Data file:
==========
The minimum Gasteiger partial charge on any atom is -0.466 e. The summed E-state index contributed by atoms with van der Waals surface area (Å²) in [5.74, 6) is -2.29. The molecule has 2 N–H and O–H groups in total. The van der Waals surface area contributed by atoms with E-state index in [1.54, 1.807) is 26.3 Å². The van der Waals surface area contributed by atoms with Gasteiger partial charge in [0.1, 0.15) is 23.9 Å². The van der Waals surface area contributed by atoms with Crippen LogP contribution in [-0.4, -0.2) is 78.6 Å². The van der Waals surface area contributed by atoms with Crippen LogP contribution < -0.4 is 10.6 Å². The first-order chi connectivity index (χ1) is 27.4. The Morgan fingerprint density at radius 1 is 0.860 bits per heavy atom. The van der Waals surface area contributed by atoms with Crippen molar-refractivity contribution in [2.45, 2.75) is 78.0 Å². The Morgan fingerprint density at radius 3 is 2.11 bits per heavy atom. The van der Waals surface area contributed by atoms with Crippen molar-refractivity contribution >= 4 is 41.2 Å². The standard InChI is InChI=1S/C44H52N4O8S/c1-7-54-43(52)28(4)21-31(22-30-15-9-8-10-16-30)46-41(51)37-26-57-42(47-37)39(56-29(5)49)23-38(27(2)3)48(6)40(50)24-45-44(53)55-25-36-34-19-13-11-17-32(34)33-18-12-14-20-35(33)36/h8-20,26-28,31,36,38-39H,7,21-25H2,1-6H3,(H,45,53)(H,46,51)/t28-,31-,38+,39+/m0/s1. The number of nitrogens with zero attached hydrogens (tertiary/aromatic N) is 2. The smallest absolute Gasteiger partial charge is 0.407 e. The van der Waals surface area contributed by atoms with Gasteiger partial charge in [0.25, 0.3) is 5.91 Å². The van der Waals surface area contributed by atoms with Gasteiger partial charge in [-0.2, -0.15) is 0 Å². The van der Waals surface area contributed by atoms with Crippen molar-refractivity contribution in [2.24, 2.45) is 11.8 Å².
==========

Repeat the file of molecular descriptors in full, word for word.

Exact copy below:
The minimum Gasteiger partial charge on any atom is -0.466 e. The summed E-state index contributed by atoms with van der Waals surface area (Å²) in [5.74, 6) is -2.29. The molecule has 2 N–H and O–H groups in total. The van der Waals surface area contributed by atoms with E-state index in [1.54, 1.807) is 26.3 Å². The van der Waals surface area contributed by atoms with Gasteiger partial charge in [0.1, 0.15) is 23.9 Å². The van der Waals surface area contributed by atoms with Crippen LogP contribution in [-0.4, -0.2) is 78.6 Å². The van der Waals surface area contributed by atoms with Crippen LogP contribution < -0.4 is 10.6 Å². The first-order chi connectivity index (χ1) is 27.4. The Morgan fingerprint density at radius 1 is 0.860 bits per heavy atom. The van der Waals surface area contributed by atoms with Crippen molar-refractivity contribution in [2.45, 2.75) is 78.0 Å². The Morgan fingerprint density at radius 3 is 2.11 bits per heavy atom. The van der Waals surface area contributed by atoms with Crippen molar-refractivity contribution >= 4 is 41.2 Å². The standard InChI is InChI=1S/C44H52N4O8S/c1-7-54-43(52)28(4)21-31(22-30-15-9-8-10-16-30)46-41(51)37-26-57-42(47-37)39(56-29(5)49)23-38(27(2)3)48(6)40(50)24-45-44(53)55-25-36-34-19-13-11-17-32(34)33-18-12-14-20-35(33)36/h8-20,26-28,31,36,38-39H,7,21-25H2,1-6H3,(H,45,53)(H,46,51)/t28-,31-,38+,39+/m0/s1. The number of nitrogens with zero attached hydrogens (tertiary/aromatic N) is 2. The smallest absolute Gasteiger partial charge is 0.407 e. The van der Waals surface area contributed by atoms with Gasteiger partial charge in [0.25, 0.3) is 5.91 Å². The van der Waals surface area contributed by atoms with Gasteiger partial charge in [-0.2, -0.15) is 0 Å². The van der Waals surface area contributed by atoms with Crippen molar-refractivity contribution in [2.24, 2.45) is 11.8 Å².